The Wagon Train: Emigrant Travel in the American West

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Large groups of covered wagons often traveled together in the American West for protection and mutual support.

There were many reasons why emigrants headed west in the 19th century, beginning with the Lewis and Clark Expedition of 1803. In the 1830s, politicians started encouraging Americans to move to Oregon in an effort to discourage settlement by the British. In 1848, gold was discovered in California. And in 1862, the United States Congress passed the Homestead Act, granting permission to families to settle on parcels of 160 acres and earn ownership of the land by cultivating the fields. The Great Western Migration lasted until the late 1800s and emigrants took advantage of these opportunities for land and riches by traveling to their destinations in large groups of covered wagons, or wagon trains.

Organizing a Wagon Train

Wagon trains were organized wherever people decided to band together and head west, but Independence, Missouri quickly gained a reputation as the perfect starting point for emigration. In the 1820s, merchants and tradesmen set up shops in this town offering wagons, draft animals, and supplies to travelers. However, many families filled their wagons and started their journey from their former homes and Independence was simply the place where they joined the train. Once the families met in Independence and agreed to travel together, they often established temporary governments. Some were quite formal with written constitutions and courts of appeal.

Leaders and Guides

The wagon train was led by a Wagon Master, or Captain, who had the grand distinction of signaling the start of the trip. He was the alarm clock for the emigrants, checking in with the families to make sure everyone was up and moving in the mornings, which made him a little less popular. He also made the major travel decisions, such as when to take breaks and camp for the night. By the mid 19th century there were dozens of guidebooks published to aid travelers, but some of these guides offered bad advice and placed emigrants in perilous situations, so wagon trains also had scouts, or guides. Guides were mountain men, fur trappers, and traders who knew the trails.

Moving the Wagons along the Trail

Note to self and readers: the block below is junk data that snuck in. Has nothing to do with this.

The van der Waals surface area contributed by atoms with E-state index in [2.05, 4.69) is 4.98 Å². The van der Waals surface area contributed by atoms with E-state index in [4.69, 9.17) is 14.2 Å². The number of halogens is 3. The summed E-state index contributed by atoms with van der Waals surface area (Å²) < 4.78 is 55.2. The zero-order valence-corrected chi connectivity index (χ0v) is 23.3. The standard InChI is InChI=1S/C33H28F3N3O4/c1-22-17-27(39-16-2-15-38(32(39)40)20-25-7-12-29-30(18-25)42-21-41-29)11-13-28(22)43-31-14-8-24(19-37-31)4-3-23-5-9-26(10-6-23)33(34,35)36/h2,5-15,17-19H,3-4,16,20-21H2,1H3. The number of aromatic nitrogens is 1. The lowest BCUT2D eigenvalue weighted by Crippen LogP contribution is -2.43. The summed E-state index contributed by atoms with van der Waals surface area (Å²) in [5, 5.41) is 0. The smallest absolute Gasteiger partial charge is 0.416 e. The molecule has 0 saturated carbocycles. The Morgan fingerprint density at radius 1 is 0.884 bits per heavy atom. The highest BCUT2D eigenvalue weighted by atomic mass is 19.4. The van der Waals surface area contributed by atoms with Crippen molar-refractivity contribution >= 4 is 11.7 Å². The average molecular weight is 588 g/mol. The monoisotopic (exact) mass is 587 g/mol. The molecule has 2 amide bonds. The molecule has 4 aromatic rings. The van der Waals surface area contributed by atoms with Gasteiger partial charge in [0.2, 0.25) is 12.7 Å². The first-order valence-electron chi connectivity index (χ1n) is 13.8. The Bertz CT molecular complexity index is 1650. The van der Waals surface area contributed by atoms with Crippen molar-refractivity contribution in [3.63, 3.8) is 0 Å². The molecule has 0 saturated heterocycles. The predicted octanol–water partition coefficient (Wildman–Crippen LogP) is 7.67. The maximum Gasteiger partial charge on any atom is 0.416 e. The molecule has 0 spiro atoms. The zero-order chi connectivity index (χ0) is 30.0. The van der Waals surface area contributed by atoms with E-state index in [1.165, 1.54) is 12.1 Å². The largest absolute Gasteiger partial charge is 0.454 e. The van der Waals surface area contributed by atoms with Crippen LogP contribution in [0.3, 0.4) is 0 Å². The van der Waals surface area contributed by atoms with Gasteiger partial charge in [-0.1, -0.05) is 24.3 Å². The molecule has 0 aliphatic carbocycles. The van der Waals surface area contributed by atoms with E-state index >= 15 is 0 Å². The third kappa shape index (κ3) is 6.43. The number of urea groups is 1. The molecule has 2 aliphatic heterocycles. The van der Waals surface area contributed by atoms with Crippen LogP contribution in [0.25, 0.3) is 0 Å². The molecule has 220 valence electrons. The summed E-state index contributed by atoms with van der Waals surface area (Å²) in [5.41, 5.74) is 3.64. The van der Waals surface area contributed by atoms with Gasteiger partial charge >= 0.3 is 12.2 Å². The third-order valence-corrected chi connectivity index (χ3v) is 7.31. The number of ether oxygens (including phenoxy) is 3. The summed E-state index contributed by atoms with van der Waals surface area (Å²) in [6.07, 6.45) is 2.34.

Wagon Masters learned quickly that wagon trains were easily managed if they were limited in size to somewhere between twenty and forty wagons. However, in the early years of westward emigration, some trains were as large as 100 wagons. Wagons often left or joined trains on the journey, particularly if there was an argument among families. When moving, wagons generally traveled in a straight line and drivers sometimes allowed a bit of distance between each wagon, or even drove them side by side, to reduce the amount of dust. At night, the wagons formed a circle for protection from wind, bad weather, bandits and Native American Indian attacks, and the animals were kept inside the circle to prevent theft.

The Wagons

Although emigrants are portrayed in films traveling in large Conestoga Wagons with their tilted front and rear, these wagons were generally used by merchants, who also traveled in wagon trains on occasion. The preferred method of transportation for emigrant families was the lightweight Prairie Schooner. The Prairie Schooner required fewer draft animals, reducing the expense of travel, but it had a maximum weight of 1600 pounds. Therefore, the driver of the wagon walked alongside the oxen and other family members walked beside or behind the wagon so they could pack more supplies without taxing the animals.

Draft Animals

To pull their wagons, emigrants could choose between horses, mules and oxen. Horses were faster, but they required costly grains for feed and were easily stolen at night. Mules were hard-working creatures, but also more expensive. The most popular draft animal was oxen. Though sources vary in reporting the cost of draft animals, according to Time Life Books The Old West: The Pioneers, a mule cost $90 in the 1840s, but an Ox was only $50. Oxen were also slow movers and less likely to be stolen.

Resources:

  1. Nevin, David. The Old West: The Pioneers. Time Life Books. Canada: 1974.
  2. “Westward Ho!” The Real West. The History Channel. 9 Jun 2008